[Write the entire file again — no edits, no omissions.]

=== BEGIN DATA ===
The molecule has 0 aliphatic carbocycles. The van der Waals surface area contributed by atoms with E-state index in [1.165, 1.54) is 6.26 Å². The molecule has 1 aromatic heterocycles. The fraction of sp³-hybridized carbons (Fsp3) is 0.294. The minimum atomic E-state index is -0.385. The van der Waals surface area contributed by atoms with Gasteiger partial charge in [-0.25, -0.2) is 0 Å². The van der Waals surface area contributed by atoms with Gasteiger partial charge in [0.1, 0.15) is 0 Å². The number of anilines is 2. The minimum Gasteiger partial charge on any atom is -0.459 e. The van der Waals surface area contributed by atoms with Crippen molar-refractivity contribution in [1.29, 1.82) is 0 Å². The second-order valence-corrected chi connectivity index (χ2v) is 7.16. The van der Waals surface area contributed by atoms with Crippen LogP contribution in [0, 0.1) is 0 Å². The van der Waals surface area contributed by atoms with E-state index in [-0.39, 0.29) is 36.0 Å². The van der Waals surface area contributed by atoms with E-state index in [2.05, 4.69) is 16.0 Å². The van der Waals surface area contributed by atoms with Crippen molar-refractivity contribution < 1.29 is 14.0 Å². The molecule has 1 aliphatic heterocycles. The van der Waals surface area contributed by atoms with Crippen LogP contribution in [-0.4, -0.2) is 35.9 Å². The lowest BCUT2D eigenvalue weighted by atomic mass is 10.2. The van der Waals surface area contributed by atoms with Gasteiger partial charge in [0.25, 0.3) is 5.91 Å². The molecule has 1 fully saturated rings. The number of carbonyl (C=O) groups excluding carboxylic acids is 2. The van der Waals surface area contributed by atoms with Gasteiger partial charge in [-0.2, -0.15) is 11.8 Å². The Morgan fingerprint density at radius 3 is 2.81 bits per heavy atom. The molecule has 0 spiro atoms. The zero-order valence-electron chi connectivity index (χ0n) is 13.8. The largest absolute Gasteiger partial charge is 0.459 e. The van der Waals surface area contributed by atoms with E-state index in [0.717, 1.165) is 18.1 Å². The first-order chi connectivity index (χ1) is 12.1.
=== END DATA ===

The molecule has 0 aliphatic carbocycles. The van der Waals surface area contributed by atoms with E-state index in [1.165, 1.54) is 6.26 Å². The molecule has 1 aromatic heterocycles. The fraction of sp³-hybridized carbons (Fsp3) is 0.294. The minimum atomic E-state index is -0.385. The van der Waals surface area contributed by atoms with Gasteiger partial charge in [-0.25, -0.2) is 0 Å². The van der Waals surface area contributed by atoms with Gasteiger partial charge in [0.1, 0.15) is 0 Å². The number of anilines is 2. The minimum Gasteiger partial charge on any atom is -0.459 e. The van der Waals surface area contributed by atoms with Crippen molar-refractivity contribution in [1.29, 1.82) is 0 Å². The second-order valence-corrected chi connectivity index (χ2v) is 7.16. The van der Waals surface area contributed by atoms with Crippen LogP contribution in [0, 0.1) is 0 Å². The van der Waals surface area contributed by atoms with E-state index in [-0.39, 0.29) is 36.0 Å². The van der Waals surface area contributed by atoms with E-state index in [2.05, 4.69) is 16.0 Å². The van der Waals surface area contributed by atoms with Crippen molar-refractivity contribution < 1.29 is 14.0 Å². The molecule has 1 aliphatic heterocycles. The van der Waals surface area contributed by atoms with Crippen LogP contribution in [-0.4, -0.2) is 35.9 Å². The lowest BCUT2D eigenvalue weighted by atomic mass is 10.2. The van der Waals surface area contributed by atoms with Gasteiger partial charge in [0.25, 0.3) is 5.91 Å². The molecule has 1 fully saturated rings. The number of carbonyl (C=O) groups excluding carboxylic acids is 2. The van der Waals surface area contributed by atoms with Gasteiger partial charge in [-0.2, -0.15) is 11.8 Å². The Morgan fingerprint density at radius 3 is 2.81 bits per heavy atom. The molecule has 0 spiro atoms. The zero-order valence-electron chi connectivity index (χ0n) is 13.8. The largest absolute Gasteiger partial charge is 0.459 e. The van der Waals surface area contributed by atoms with E-state index in [0.717, 1.165) is 18.1 Å². The first-order chi connectivity index (χ1) is 12.1.